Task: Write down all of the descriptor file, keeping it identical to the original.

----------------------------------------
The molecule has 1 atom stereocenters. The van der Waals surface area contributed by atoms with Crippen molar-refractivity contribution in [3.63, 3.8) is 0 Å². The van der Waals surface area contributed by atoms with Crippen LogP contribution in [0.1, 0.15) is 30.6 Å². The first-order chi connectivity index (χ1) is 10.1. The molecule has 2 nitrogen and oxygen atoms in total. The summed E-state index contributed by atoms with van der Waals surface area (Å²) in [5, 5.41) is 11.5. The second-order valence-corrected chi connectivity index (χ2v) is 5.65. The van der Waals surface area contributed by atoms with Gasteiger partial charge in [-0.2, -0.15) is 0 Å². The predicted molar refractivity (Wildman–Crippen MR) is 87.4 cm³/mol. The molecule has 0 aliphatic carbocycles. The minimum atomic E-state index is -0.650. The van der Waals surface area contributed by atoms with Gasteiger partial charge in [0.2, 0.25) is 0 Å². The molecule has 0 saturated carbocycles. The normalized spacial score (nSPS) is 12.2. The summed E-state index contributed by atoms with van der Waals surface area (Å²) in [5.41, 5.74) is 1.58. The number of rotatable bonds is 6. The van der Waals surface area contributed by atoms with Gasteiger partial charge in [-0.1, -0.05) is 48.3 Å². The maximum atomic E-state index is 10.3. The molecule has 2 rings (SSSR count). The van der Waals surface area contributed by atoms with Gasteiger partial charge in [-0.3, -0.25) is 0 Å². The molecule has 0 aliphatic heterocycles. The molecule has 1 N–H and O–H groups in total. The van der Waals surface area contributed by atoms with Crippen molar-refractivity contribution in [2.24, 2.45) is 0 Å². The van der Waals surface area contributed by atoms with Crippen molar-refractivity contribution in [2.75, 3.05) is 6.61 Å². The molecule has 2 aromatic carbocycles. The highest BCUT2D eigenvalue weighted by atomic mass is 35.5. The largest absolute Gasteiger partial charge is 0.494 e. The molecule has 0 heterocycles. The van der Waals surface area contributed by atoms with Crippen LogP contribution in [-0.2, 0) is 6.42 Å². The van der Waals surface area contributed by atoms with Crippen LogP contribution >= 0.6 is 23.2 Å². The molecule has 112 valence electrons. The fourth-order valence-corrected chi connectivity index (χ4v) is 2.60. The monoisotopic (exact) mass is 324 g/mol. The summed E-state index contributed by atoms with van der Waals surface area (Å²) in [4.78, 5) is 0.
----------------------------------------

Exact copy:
The molecule has 1 atom stereocenters. The van der Waals surface area contributed by atoms with Crippen molar-refractivity contribution in [3.63, 3.8) is 0 Å². The van der Waals surface area contributed by atoms with Crippen LogP contribution in [0.1, 0.15) is 30.6 Å². The first-order chi connectivity index (χ1) is 10.1. The molecule has 2 nitrogen and oxygen atoms in total. The summed E-state index contributed by atoms with van der Waals surface area (Å²) in [5, 5.41) is 11.5. The second-order valence-corrected chi connectivity index (χ2v) is 5.65. The van der Waals surface area contributed by atoms with Gasteiger partial charge in [-0.2, -0.15) is 0 Å². The predicted molar refractivity (Wildman–Crippen MR) is 87.4 cm³/mol. The molecule has 0 aliphatic carbocycles. The minimum atomic E-state index is -0.650. The van der Waals surface area contributed by atoms with Gasteiger partial charge in [0.2, 0.25) is 0 Å². The molecule has 0 saturated carbocycles. The normalized spacial score (nSPS) is 12.2. The summed E-state index contributed by atoms with van der Waals surface area (Å²) in [5.41, 5.74) is 1.58. The number of rotatable bonds is 6. The van der Waals surface area contributed by atoms with Gasteiger partial charge in [-0.1, -0.05) is 48.3 Å². The maximum atomic E-state index is 10.3. The molecule has 2 rings (SSSR count). The van der Waals surface area contributed by atoms with Gasteiger partial charge in [-0.3, -0.25) is 0 Å². The molecule has 0 aliphatic heterocycles. The molecule has 1 N–H and O–H groups in total. The van der Waals surface area contributed by atoms with Crippen molar-refractivity contribution in [2.24, 2.45) is 0 Å². The van der Waals surface area contributed by atoms with Crippen molar-refractivity contribution in [2.75, 3.05) is 6.61 Å². The molecule has 2 aromatic carbocycles. The highest BCUT2D eigenvalue weighted by atomic mass is 35.5. The largest absolute Gasteiger partial charge is 0.494 e. The molecule has 0 heterocycles. The van der Waals surface area contributed by atoms with Crippen LogP contribution in [-0.2, 0) is 6.42 Å². The van der Waals surface area contributed by atoms with Crippen LogP contribution >= 0.6 is 23.2 Å². The molecule has 112 valence electrons. The fourth-order valence-corrected chi connectivity index (χ4v) is 2.60. The monoisotopic (exact) mass is 324 g/mol. The summed E-state index contributed by atoms with van der Waals surface area (Å²) in [4.78, 5) is 0.